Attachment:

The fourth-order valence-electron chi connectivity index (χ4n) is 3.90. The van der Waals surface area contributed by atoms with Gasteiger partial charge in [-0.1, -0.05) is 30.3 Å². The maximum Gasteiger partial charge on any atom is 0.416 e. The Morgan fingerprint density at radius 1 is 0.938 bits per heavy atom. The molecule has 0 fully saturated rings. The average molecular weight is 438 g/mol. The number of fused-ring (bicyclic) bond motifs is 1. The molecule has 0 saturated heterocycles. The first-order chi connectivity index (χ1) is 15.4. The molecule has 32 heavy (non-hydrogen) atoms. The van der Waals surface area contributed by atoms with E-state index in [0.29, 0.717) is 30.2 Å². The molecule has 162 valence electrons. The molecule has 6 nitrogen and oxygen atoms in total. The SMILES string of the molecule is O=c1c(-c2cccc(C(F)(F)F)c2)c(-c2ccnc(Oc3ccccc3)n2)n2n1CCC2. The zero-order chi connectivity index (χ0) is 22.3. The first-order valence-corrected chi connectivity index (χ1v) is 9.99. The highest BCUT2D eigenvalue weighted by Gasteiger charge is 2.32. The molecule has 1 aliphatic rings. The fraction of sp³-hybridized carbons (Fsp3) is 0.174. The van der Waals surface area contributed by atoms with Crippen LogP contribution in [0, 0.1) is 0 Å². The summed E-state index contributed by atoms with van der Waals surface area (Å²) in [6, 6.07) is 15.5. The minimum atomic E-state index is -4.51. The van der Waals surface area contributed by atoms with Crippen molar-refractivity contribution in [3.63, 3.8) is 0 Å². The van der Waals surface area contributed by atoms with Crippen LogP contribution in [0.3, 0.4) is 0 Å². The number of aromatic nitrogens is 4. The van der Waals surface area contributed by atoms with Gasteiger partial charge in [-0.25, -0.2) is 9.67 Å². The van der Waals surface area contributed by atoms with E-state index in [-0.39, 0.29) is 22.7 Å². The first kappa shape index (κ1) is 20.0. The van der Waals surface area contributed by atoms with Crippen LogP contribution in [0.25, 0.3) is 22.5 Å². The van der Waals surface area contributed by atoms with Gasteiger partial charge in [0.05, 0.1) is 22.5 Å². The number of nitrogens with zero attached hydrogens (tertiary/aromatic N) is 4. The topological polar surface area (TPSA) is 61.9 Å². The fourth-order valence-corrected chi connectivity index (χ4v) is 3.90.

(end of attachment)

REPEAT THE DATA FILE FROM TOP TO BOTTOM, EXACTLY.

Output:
The fourth-order valence-electron chi connectivity index (χ4n) is 3.90. The van der Waals surface area contributed by atoms with Gasteiger partial charge in [-0.1, -0.05) is 30.3 Å². The maximum Gasteiger partial charge on any atom is 0.416 e. The Morgan fingerprint density at radius 1 is 0.938 bits per heavy atom. The molecule has 0 fully saturated rings. The average molecular weight is 438 g/mol. The number of fused-ring (bicyclic) bond motifs is 1. The molecule has 0 saturated heterocycles. The first-order chi connectivity index (χ1) is 15.4. The molecule has 32 heavy (non-hydrogen) atoms. The van der Waals surface area contributed by atoms with E-state index in [0.29, 0.717) is 30.2 Å². The molecule has 162 valence electrons. The molecule has 6 nitrogen and oxygen atoms in total. The SMILES string of the molecule is O=c1c(-c2cccc(C(F)(F)F)c2)c(-c2ccnc(Oc3ccccc3)n2)n2n1CCC2. The zero-order chi connectivity index (χ0) is 22.3. The first-order valence-corrected chi connectivity index (χ1v) is 9.99. The highest BCUT2D eigenvalue weighted by Gasteiger charge is 2.32. The molecule has 1 aliphatic rings. The fraction of sp³-hybridized carbons (Fsp3) is 0.174. The van der Waals surface area contributed by atoms with Crippen LogP contribution in [0, 0.1) is 0 Å². The summed E-state index contributed by atoms with van der Waals surface area (Å²) in [6, 6.07) is 15.5. The minimum atomic E-state index is -4.51. The van der Waals surface area contributed by atoms with Crippen molar-refractivity contribution in [3.63, 3.8) is 0 Å². The van der Waals surface area contributed by atoms with Crippen LogP contribution in [0.3, 0.4) is 0 Å². The number of aromatic nitrogens is 4. The van der Waals surface area contributed by atoms with Gasteiger partial charge in [-0.25, -0.2) is 9.67 Å². The van der Waals surface area contributed by atoms with E-state index in [-0.39, 0.29) is 22.7 Å². The first kappa shape index (κ1) is 20.0. The van der Waals surface area contributed by atoms with Crippen LogP contribution in [0.25, 0.3) is 22.5 Å². The van der Waals surface area contributed by atoms with Gasteiger partial charge in [0.05, 0.1) is 22.5 Å². The number of nitrogens with zero attached hydrogens (tertiary/aromatic N) is 4. The topological polar surface area (TPSA) is 61.9 Å². The fourth-order valence-corrected chi connectivity index (χ4v) is 3.90.